|Publication number||US4764805 A|
|Application number||US 07/057,596|
|Publication date||Aug 16, 1988|
|Filing date||Jun 2, 1987|
|Priority date||Jun 2, 1987|
|Publication number||057596, 07057596, US 4764805 A, US 4764805A, US-A-4764805, US4764805 A, US4764805A|
|Inventors||Mojgan Rabbani, Rocco J. Porcellio|
|Original Assignee||Eastman Kodak Company|
|Export Citation||BiBTeX, EndNote, RefMan|
|Patent Citations (14), Non-Patent Citations (6), Referenced by (101), Classifications (17), Legal Events (5)|
|External Links: USPTO, USPTO Assignment, Espacenet|
The present invention relates to systems for transmitting a pictorial image over a narrow-band transmission channel employing a spatial transform coding for image compression, and more particularly to such a system which includes a means for providing a low resolution preview image during transmission of a full resolution image.
The subject matter of this application is related to subject matter contained in U.S. patent application Ser. No. 057,066, filed June 2, 1987 by Kathleen Ann Laspada entitled "Still Video Frame Store Memory"; U.S. patent application Ser. No. 057,410, filed June 2, 1987 by C. T. Chen, M. Rabbani and S. J. Daly entitled "Image Tranmission system with Preview Mode"; U.S. patent application Ser. No. 057,413, filed June 2, 1987 by S. J. Daly, M. Rabbani and C. T. Chen entitled "Digital Image Compression and Transmission System Employing Visually Weighted Transform Coefficients"; U.S. patent application Ser. No. 057,404, filed June 2, 1987 by S. J. Daly, C. T. Chen and M. Rabbani entitled "Adaptive Block Transform Image Coding Methods and Apparatus"; U.S. patent application Ser. No. 057,585, filed June 2, 1987 by Vincent T. Roche, Rocco John Porcellio and Keith Aaron Hadley entitled "Dual Block Still Video Compander Processor"; U.S. patent application Ser. No. 057,595, filed June 2, 1987 by Bonnie Jo Schmitt entitled "Still Video Transceiver Processor".
It is well known that for transmission of a pictorial digital image over a narrow band communication channel, block transform coding techniques (such as discrete cosine transform DCT) achieve very high bit rate compression ratios. Spatial transform coding schemes are able to achieve such high bit rate compression ratios due to the fact that the spatial transformation concentrates most of the energy of a pictorial image in the transform coefficients representing lower spatial frequencies. When the transform coefficients are arranged in order of increasing spatial frequency, for example by the well known zig-zag scan technique, long runs of zero amplitude coefficients are generated. The values of the transform coefficients are Huffman encoded, and the strings of zero amplitude coefficients are run-length encoded for very efficients image compression. See U.S. Pat. No. 4,302,775, issued Nov. 24, 1981 to Widergren et al for an example of such a compression scheme in a video image compression system.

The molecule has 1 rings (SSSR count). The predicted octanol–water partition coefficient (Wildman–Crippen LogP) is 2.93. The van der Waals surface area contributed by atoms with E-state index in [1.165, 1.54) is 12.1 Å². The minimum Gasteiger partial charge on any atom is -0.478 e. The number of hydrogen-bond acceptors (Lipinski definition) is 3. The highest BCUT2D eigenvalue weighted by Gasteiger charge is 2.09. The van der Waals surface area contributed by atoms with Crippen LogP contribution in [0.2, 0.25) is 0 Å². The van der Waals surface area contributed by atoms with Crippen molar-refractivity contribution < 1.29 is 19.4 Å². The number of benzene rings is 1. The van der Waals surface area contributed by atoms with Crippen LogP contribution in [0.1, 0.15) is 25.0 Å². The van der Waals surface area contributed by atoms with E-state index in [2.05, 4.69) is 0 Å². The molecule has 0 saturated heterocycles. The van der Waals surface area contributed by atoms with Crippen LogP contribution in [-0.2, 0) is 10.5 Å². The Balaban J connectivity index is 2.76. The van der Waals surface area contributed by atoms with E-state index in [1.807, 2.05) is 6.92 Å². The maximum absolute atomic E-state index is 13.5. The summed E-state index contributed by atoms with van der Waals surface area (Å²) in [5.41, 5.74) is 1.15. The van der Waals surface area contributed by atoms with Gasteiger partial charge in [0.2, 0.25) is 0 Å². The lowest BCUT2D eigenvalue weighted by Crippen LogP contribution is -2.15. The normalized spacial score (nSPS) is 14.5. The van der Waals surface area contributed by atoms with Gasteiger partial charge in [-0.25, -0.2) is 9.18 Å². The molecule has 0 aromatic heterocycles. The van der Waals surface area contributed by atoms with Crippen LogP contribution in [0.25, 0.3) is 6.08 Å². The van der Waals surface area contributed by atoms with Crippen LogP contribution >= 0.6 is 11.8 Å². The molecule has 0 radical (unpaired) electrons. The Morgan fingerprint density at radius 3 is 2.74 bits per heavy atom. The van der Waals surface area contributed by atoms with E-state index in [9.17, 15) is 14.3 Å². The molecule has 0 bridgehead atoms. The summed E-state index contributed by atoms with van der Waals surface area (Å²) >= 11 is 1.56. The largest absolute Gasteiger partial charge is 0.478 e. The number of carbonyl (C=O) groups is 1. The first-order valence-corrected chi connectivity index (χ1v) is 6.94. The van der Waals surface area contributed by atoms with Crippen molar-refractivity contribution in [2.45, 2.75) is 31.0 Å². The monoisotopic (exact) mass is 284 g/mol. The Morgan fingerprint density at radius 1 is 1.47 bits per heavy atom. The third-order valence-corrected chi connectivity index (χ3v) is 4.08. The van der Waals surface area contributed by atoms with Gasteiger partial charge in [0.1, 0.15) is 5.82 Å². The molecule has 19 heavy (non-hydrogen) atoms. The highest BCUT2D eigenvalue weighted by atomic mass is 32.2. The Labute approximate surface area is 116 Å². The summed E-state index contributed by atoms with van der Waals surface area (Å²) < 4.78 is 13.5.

Using a block transform coding scheme, it is possible to transmit a full resolution television frame over a telephone line in less than one minute. It has also been suggested (see the article "Image display techniques using the cosine transform" by King N. Ngan, IEEE transactions on acoustics and signal processing, Vol. ASSP-32 No. 1, February 1984.) that in a low bit rate image transmission system it would be desirable to provide the viewer at the receiver with a quick (within several seconds) "preview" image during transmission of the the full resolution image, so that the viewer can quickly evaluate the usefulness of the image being transmitted, and terminate transmission if the full resolution image is not of interest, thereby effecting savings in time and cost. This capability would be very useful for example to quickly browse through a number of images (e.g.˜100) to find a particular image that is desired. Ngan suggests that such a low resolution preview image can be developed from the first few transform coefficients of an image by transmitting the transform coefficients in an order representing increasing spatial frequencies, and performing an inverse transformation on the first few coefficients that are received to provide a preview image.
In a practical pictorial image transmission system, the scheme suggested by Ngan for providing a preview image has several disadvantages which were not discussed in Ngan's article. In a block transform image compression scheme, the image is divided into blocks (e.g. 16×16) of pixels. Consecutive blocks of the image are transformed and the coded transform coefficients are transmitted. The progressive transmission scheme suggested by Ngan, wherein only the first few coefficients from each block are used to generate a preview image, was found by the present inventors to be impractical in an actual image transmission system, since transmitting only the first few coefficients of each block frustrates the run-length coding of the coefficients. Furthermore, since all the coefficients are needed to recover the full resolution image at the receiver, the lower frequency transform coefficients from all the blocks must be stored until the higher frequency coefficients are received, thereby increasing the memory requirements at the receiver.
It is the object of the present invention to provide a system for transmitting pictorial still images over a narrow band transmission channel such as a telephone line, including means for presenting a low resolution preview image that is free of the disadvantages noted above. It is a further object to provide such a system for transmitting a color pictorial image.